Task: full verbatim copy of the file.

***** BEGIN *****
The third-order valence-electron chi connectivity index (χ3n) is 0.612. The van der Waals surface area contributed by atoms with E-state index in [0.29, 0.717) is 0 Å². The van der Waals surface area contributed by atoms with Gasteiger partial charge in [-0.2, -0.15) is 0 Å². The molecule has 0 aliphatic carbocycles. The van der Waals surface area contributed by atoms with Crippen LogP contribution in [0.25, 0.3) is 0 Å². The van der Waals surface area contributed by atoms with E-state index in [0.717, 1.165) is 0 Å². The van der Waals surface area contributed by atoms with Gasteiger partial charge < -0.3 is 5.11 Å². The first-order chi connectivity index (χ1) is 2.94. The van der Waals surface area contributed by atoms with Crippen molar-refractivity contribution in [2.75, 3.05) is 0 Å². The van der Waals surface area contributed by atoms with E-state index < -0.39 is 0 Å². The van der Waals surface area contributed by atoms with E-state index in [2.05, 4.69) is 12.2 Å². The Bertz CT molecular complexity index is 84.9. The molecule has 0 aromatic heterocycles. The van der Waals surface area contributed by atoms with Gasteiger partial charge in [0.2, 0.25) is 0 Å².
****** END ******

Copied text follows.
The third-order valence-electron chi connectivity index (χ3n) is 0.612. The van der Waals surface area contributed by atoms with E-state index in [0.29, 0.717) is 0 Å². The van der Waals surface area contributed by atoms with Gasteiger partial charge in [-0.2, -0.15) is 0 Å². The molecule has 0 aliphatic carbocycles. The van der Waals surface area contributed by atoms with Crippen LogP contribution in [0.25, 0.3) is 0 Å². The van der Waals surface area contributed by atoms with E-state index in [0.717, 1.165) is 0 Å². The van der Waals surface area contributed by atoms with Gasteiger partial charge < -0.3 is 5.11 Å². The first-order chi connectivity index (χ1) is 2.94. The van der Waals surface area contributed by atoms with Crippen molar-refractivity contribution in [2.75, 3.05) is 0 Å². The van der Waals surface area contributed by atoms with E-state index < -0.39 is 0 Å². The van der Waals surface area contributed by atoms with E-state index in [2.05, 4.69) is 12.2 Å². The Bertz CT molecular complexity index is 84.9. The molecule has 0 aromatic heterocycles. The van der Waals surface area contributed by atoms with Gasteiger partial charge in [0.2, 0.25) is 0 Å².